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Romare Shows Off His Romantic Side on a New Song Called "Je T'aime"

It's the first single off his forthcoming album Love Songs: Part Two.
Photo courtesy of the artist.

Romare—also known as Archie Fairhurst—is a British producer and DJ who is gearing up for the release of his second full-length, Love Songs: Part Two, November 11 on Ninja Tune.

This album continues in the vein of his breakout debut Projections and the follow-up EP Love Songs: Part One—Romare is a master at seasoning his psychedelic house grooves with just the right amount of romantic disco flair. See for yourself—we've got the premiere of a tasty cut called "Je T'aime" right here—it's a mammoth slow-burner that methodically adds in chunky bongos, plucked electric bass, whispered vocals, and even a touch of ragtime piano. By the end it's built itself into a gale-force dancefloor make-out weapon, the kind of track that reels you in and doesn't let you go. Take a listen below and read on for a quick interview with the producer, who we reached out to over email. Pre-order the album here.


THUMP: How does Love Songs: Part Two pick up from where Love Songs: Part One left off?
Romare: It's a bigger piece of work exploring the same theme: love songs, with a similar variety of sounds, styles and tempos.

Love is obviously a central theme to the album—in a press release, you said you tried to cover "different areas, sexual urges to tender first encounters, from affairs to the questioning of one's love." What draws you to this idea?
It's fascinating because, in terms of sampling, there is a lot of material to work with. A lot of lyrics out there that disclose different feelings or emotions. I like giving my releases a theme, and choosing love songs gives me a lot of scope to play with. The different areas of inspiration come largely from listening to love songs in general, and especially from listening to that particular passage of music that is sampled. The titles of my songs usually come directly from the lyric sampled or from the content of the sample. It's a way of crediting the sample, similar to the art work.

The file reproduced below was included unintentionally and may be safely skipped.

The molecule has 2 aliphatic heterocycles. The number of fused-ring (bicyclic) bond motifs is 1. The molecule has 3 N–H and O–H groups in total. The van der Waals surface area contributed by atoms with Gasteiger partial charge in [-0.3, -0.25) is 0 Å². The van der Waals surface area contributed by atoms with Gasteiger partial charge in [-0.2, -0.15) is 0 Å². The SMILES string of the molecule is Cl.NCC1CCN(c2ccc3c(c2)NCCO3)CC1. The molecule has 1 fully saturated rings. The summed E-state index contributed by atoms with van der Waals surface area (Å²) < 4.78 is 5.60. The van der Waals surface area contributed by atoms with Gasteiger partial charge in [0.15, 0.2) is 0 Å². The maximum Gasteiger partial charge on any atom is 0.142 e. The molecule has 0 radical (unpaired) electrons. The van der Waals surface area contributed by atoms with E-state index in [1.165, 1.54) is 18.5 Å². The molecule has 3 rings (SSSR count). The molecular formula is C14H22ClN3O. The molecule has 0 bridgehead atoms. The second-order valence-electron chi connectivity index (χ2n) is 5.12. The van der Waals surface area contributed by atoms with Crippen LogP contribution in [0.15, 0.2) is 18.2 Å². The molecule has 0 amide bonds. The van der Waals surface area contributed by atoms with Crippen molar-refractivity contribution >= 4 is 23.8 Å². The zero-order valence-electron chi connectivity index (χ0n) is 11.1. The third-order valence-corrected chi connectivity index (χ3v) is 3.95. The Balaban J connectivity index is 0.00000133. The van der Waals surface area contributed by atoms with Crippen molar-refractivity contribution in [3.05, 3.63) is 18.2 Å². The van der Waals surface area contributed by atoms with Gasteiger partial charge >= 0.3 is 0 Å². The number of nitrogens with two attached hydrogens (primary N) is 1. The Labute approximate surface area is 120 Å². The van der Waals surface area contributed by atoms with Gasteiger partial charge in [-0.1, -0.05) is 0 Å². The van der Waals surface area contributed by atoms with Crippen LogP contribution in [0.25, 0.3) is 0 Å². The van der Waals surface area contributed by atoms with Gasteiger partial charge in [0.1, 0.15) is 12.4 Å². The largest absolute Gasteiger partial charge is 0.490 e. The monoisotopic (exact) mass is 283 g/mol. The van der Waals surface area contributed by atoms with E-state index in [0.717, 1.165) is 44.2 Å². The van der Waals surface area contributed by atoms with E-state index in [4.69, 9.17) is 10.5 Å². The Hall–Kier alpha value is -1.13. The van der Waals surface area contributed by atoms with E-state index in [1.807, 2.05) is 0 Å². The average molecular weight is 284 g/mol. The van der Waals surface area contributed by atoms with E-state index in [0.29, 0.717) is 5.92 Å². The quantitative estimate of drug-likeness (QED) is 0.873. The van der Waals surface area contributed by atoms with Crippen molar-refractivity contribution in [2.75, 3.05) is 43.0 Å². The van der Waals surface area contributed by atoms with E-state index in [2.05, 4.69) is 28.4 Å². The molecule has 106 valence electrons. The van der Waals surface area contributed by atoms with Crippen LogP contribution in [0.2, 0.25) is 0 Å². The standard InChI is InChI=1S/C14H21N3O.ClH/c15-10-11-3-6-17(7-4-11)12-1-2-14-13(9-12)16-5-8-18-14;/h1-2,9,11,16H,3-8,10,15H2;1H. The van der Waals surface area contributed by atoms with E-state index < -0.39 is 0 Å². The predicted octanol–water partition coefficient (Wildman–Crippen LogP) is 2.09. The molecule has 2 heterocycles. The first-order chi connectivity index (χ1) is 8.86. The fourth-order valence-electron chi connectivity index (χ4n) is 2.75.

This album features less of the sampling heard on Love Songs: Part One, and more of yourself playing various instruments. What was the motivation behind this, and how did it impact the overall creative process?
I felt that with my debut album Projections, certain samples had to be modified or removed because they were too risky. It would sometimes mean taking a favorite song off the album. I didn't want to go through that again so I've sampled a little more sparingly and less obviously, and have also explored soloing and writing with instruments more to compensate. It meant playing a larger variety of instruments on this album and dedicating longer passages to solos.

What can you tell us about the album artwork?
The artwork is made in the same way as the artwork for Projections, and with the same intention as all my releases so far. All the samples in the music are represented by the figures on the front cover in one way or another. Usually it's their voice that's sampled but it can also be because they're playing a particular instrument in the sample or because they wrote or arranged the piece of music that the sample is from.